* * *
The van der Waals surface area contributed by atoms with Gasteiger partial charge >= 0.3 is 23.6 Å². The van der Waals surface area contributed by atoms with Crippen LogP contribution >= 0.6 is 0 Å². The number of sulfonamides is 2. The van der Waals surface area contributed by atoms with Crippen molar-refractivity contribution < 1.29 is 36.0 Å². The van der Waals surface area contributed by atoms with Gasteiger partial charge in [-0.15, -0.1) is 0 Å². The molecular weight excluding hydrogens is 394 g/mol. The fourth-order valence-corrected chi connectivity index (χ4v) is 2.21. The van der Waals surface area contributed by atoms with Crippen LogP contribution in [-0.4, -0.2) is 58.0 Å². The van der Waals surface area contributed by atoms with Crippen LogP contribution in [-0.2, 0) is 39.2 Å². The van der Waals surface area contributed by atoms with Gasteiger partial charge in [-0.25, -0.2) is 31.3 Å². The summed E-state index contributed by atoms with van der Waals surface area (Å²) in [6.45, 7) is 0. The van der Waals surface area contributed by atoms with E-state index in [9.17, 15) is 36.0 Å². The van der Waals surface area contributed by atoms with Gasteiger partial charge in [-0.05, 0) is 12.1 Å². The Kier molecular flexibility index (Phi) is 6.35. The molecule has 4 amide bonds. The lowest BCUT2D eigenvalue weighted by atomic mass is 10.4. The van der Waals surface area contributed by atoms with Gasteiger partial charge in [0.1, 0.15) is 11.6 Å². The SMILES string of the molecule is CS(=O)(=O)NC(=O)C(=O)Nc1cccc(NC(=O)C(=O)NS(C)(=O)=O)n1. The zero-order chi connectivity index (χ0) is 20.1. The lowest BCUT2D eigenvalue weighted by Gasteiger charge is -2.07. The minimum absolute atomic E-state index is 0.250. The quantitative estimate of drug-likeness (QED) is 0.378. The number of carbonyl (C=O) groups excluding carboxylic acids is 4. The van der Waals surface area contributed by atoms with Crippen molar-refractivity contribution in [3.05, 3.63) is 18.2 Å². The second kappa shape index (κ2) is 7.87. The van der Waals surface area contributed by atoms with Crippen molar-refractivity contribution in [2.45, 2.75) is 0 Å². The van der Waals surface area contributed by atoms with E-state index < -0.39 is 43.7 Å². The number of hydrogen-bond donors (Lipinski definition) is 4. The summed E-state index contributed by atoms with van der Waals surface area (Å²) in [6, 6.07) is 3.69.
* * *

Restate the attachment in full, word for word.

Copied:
The van der Waals surface area contributed by atoms with Gasteiger partial charge >= 0.3 is 23.6 Å². The van der Waals surface area contributed by atoms with Crippen LogP contribution >= 0.6 is 0 Å². The number of sulfonamides is 2. The van der Waals surface area contributed by atoms with Crippen molar-refractivity contribution < 1.29 is 36.0 Å². The van der Waals surface area contributed by atoms with Gasteiger partial charge in [-0.15, -0.1) is 0 Å². The molecular weight excluding hydrogens is 394 g/mol. The fourth-order valence-corrected chi connectivity index (χ4v) is 2.21. The van der Waals surface area contributed by atoms with Crippen LogP contribution in [-0.4, -0.2) is 58.0 Å². The van der Waals surface area contributed by atoms with Crippen LogP contribution in [-0.2, 0) is 39.2 Å². The van der Waals surface area contributed by atoms with Gasteiger partial charge in [-0.25, -0.2) is 31.3 Å². The summed E-state index contributed by atoms with van der Waals surface area (Å²) in [6.45, 7) is 0. The van der Waals surface area contributed by atoms with E-state index in [9.17, 15) is 36.0 Å². The van der Waals surface area contributed by atoms with Gasteiger partial charge in [-0.05, 0) is 12.1 Å². The Kier molecular flexibility index (Phi) is 6.35. The molecule has 4 amide bonds. The lowest BCUT2D eigenvalue weighted by atomic mass is 10.4. The van der Waals surface area contributed by atoms with Gasteiger partial charge in [0.1, 0.15) is 11.6 Å². The SMILES string of the molecule is CS(=O)(=O)NC(=O)C(=O)Nc1cccc(NC(=O)C(=O)NS(C)(=O)=O)n1. The zero-order chi connectivity index (χ0) is 20.1. The lowest BCUT2D eigenvalue weighted by Gasteiger charge is -2.07. The minimum absolute atomic E-state index is 0.250. The quantitative estimate of drug-likeness (QED) is 0.378. The number of carbonyl (C=O) groups excluding carboxylic acids is 4. The van der Waals surface area contributed by atoms with Crippen molar-refractivity contribution in [3.05, 3.63) is 18.2 Å². The second kappa shape index (κ2) is 7.87. The van der Waals surface area contributed by atoms with Crippen molar-refractivity contribution in [2.45, 2.75) is 0 Å². The van der Waals surface area contributed by atoms with E-state index < -0.39 is 43.7 Å². The number of hydrogen-bond donors (Lipinski definition) is 4. The summed E-state index contributed by atoms with van der Waals surface area (Å²) in [6, 6.07) is 3.69.